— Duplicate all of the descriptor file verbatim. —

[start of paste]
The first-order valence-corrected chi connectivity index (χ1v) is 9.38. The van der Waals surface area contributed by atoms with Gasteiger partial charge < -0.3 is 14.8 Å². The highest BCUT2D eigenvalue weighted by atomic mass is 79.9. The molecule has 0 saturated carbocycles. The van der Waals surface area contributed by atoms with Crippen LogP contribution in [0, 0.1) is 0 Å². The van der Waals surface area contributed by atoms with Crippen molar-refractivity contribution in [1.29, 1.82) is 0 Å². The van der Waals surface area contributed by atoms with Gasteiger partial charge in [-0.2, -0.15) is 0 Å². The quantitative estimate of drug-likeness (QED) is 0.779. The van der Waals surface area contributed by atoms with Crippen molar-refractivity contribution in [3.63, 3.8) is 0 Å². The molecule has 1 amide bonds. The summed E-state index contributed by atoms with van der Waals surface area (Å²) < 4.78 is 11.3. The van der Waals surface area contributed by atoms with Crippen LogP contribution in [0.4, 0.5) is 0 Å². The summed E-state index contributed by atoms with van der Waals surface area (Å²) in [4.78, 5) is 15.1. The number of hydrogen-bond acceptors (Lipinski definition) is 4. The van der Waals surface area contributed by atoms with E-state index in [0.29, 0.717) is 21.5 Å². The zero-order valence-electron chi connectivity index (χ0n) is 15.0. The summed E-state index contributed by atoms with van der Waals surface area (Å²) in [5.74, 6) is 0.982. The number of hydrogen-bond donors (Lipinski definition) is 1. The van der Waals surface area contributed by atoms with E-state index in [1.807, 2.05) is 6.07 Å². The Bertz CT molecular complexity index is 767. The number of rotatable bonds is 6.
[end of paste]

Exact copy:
The first-order valence-corrected chi connectivity index (χ1v) is 9.38. The van der Waals surface area contributed by atoms with Gasteiger partial charge < -0.3 is 14.8 Å². The highest BCUT2D eigenvalue weighted by atomic mass is 79.9. The molecule has 0 saturated carbocycles. The van der Waals surface area contributed by atoms with Crippen LogP contribution in [0, 0.1) is 0 Å². The van der Waals surface area contributed by atoms with Crippen molar-refractivity contribution in [1.29, 1.82) is 0 Å². The van der Waals surface area contributed by atoms with Gasteiger partial charge in [-0.2, -0.15) is 0 Å². The quantitative estimate of drug-likeness (QED) is 0.779. The van der Waals surface area contributed by atoms with Crippen molar-refractivity contribution in [3.63, 3.8) is 0 Å². The molecule has 1 amide bonds. The summed E-state index contributed by atoms with van der Waals surface area (Å²) < 4.78 is 11.3. The van der Waals surface area contributed by atoms with Crippen LogP contribution in [0.4, 0.5) is 0 Å². The summed E-state index contributed by atoms with van der Waals surface area (Å²) in [4.78, 5) is 15.1. The number of hydrogen-bond acceptors (Lipinski definition) is 4. The van der Waals surface area contributed by atoms with E-state index in [0.29, 0.717) is 21.5 Å². The zero-order valence-electron chi connectivity index (χ0n) is 15.0. The summed E-state index contributed by atoms with van der Waals surface area (Å²) in [5.74, 6) is 0.982. The number of hydrogen-bond donors (Lipinski definition) is 1. The van der Waals surface area contributed by atoms with E-state index in [1.807, 2.05) is 6.07 Å². The Bertz CT molecular complexity index is 767. The number of rotatable bonds is 6.